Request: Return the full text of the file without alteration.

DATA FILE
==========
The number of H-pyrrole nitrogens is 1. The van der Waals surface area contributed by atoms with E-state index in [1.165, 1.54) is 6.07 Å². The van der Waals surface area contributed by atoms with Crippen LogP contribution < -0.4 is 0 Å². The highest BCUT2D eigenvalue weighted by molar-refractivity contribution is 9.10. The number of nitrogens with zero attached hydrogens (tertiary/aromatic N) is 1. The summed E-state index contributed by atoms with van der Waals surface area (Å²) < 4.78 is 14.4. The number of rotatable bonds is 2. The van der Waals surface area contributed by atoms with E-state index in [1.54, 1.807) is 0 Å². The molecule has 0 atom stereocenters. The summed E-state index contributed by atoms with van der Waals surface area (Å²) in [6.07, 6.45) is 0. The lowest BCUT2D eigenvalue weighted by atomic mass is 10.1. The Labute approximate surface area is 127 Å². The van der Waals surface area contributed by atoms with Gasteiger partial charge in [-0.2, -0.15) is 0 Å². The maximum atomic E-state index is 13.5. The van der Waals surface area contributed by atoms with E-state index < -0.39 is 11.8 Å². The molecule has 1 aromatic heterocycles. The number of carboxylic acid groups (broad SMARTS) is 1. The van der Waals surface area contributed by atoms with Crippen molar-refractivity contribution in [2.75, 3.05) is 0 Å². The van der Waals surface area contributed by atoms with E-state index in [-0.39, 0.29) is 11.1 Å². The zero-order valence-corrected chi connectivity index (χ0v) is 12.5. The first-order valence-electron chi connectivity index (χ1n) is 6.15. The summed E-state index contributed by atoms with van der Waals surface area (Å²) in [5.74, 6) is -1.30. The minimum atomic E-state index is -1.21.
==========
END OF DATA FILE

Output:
The number of H-pyrrole nitrogens is 1. The van der Waals surface area contributed by atoms with E-state index in [1.165, 1.54) is 6.07 Å². The van der Waals surface area contributed by atoms with Crippen LogP contribution < -0.4 is 0 Å². The highest BCUT2D eigenvalue weighted by molar-refractivity contribution is 9.10. The number of nitrogens with zero attached hydrogens (tertiary/aromatic N) is 1. The summed E-state index contributed by atoms with van der Waals surface area (Å²) < 4.78 is 14.4. The number of rotatable bonds is 2. The van der Waals surface area contributed by atoms with E-state index in [1.54, 1.807) is 0 Å². The molecule has 0 atom stereocenters. The summed E-state index contributed by atoms with van der Waals surface area (Å²) in [6.07, 6.45) is 0. The lowest BCUT2D eigenvalue weighted by atomic mass is 10.1. The Labute approximate surface area is 127 Å². The van der Waals surface area contributed by atoms with Gasteiger partial charge in [-0.2, -0.15) is 0 Å². The maximum atomic E-state index is 13.5. The van der Waals surface area contributed by atoms with E-state index < -0.39 is 11.8 Å². The molecule has 1 aromatic heterocycles. The number of carboxylic acid groups (broad SMARTS) is 1. The van der Waals surface area contributed by atoms with Crippen molar-refractivity contribution in [2.75, 3.05) is 0 Å². The van der Waals surface area contributed by atoms with E-state index in [-0.39, 0.29) is 11.1 Å². The zero-order valence-corrected chi connectivity index (χ0v) is 12.5. The first-order valence-electron chi connectivity index (χ1n) is 6.15. The summed E-state index contributed by atoms with van der Waals surface area (Å²) in [5.74, 6) is -1.30. The minimum atomic E-state index is -1.21.